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Fatal Pedestrian Accident in Houston


Few details were available after a motorist fatally struck a pedestrian in the 4900 block of the I-610 North Loop East, just before Lockwood Drive.

The 38-year-old woman was pronounced dead at the scene. Her family told investigators she had been drinking before she was struck. They said she frequents the area on foot but normally crosses underneath the freeway at Lockwood. It’s unclear why she chose to walk on the main lanes.

The 49-year-old driver stopped at the scene, was questioned, and released. Investigators said he did not show signs of intoxication.

Burden of Proof

When little evidence is available at the start, the victim is behind the eight ball. A Sugar Land pedestrian accident lawyer must prove negligence, or a lack of care, by a preponderance of the evidence, or more likely than not.

Some people use the scales of justice to explain a preponderance of the evidence. But the distinction is much more subtle.

Assume Mike has two glasses of water. Each glass has the same amount of water. If he adds a single drop of water to the glass on the left, it has more water than the glass on the left. That’s a picture of a preponderance of the evidence.

The evidence must be admissible and credible. Hearsay evidence is inadmissible. Witnesses can only testify about the things they saw and heard with their own eyes and ears. In the above story, the family’s testimony about the victim’s alcohol impairment was probably hearsay. They probably didn’t watch her the whole night and they probably weren’t qualified to give such an opinion.

Evidence credibility usually depends on the witness’ makeup. If Fred saw the glasses of water but he wasn’t wearing his contacts, his perception is questionable. Or, if Fred was Mike’s best friend, his perspective is also questionable.

There’s a difference between accuracy and reliability. A broken clock is accurate twice a day.

In both these cases, Fred’s testimony might be accurate. But also in both cases, it’s unreliable.

Evidence in Pedestrian Accident Claims

A car crash police report summarizes the physical evidence, contains witness statements, and includes conclusions about the accident’s cause.

Emergency responders aren’t accident reconstruction professionals. Additionally, when they arrive at accident scenes, they prioritize activities like securing the scene and tending to injured victims. The official report is basically an afterthought.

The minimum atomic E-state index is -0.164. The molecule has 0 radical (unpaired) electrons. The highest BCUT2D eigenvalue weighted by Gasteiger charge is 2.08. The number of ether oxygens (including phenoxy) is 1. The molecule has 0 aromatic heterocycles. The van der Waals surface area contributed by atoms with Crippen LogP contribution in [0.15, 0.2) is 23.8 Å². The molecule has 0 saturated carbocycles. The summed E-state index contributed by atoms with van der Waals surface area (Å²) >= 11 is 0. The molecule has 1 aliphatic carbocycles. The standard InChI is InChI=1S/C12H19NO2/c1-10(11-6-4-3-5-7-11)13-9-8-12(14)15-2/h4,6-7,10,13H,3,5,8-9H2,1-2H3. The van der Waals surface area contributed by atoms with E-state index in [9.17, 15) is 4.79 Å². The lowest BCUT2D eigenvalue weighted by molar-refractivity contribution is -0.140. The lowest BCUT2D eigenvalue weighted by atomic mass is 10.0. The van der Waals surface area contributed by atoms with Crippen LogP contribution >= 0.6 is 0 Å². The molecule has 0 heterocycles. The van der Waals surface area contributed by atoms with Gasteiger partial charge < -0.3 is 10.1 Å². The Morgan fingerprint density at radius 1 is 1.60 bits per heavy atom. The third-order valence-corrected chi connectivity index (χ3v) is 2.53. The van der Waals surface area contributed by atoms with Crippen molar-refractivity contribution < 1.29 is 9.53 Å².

Nevertheless, the police accident report is frequently a cornerstone in a foundation of evidence. If this cornerstone is unavailable, a Missouri City personal injury lawyer must find another one. Frequently, that other cornerstone is a vehicle’s Event Data Recorder.

An EDR is like a commercial jet’s black box. These onboard computers track and record operational data such as:

  • Vehicle speed,
  • Engine RPM,
  • Brake application, and
  • Steering angle.

We mentioned some witness credibility issues above. Onboard computers are never incorrect or biased, as long as they are working correctly.

An attorney must quickly take the right steps to secure this evidence. Texas has very strong vehicle information privacy laws. Unless judges issue court orders, EDRs are usually unavailable. Furthermore, insurance companies often “accidentally” destroy EDRs when they dispose of wrecked vehicles. Attorneys use spoliation letters to preserve this evidence.

On top of everything else, attorneys need the proper mechanical and technological tools. EDRs are sophisticated devices. A laptop and a screwdriver aren’t sufficient to tap into EDR contents.

 Contact a Diligent Fort Bend County Attorney

Injury victims are entitled to significant compensation. For a free consultation with an experienced personal injury attorney in Missouri City, contact the Henrietta Ezeoke Law Firm. Attorneys can connect victims with doctors, even if they have no insurance or money.


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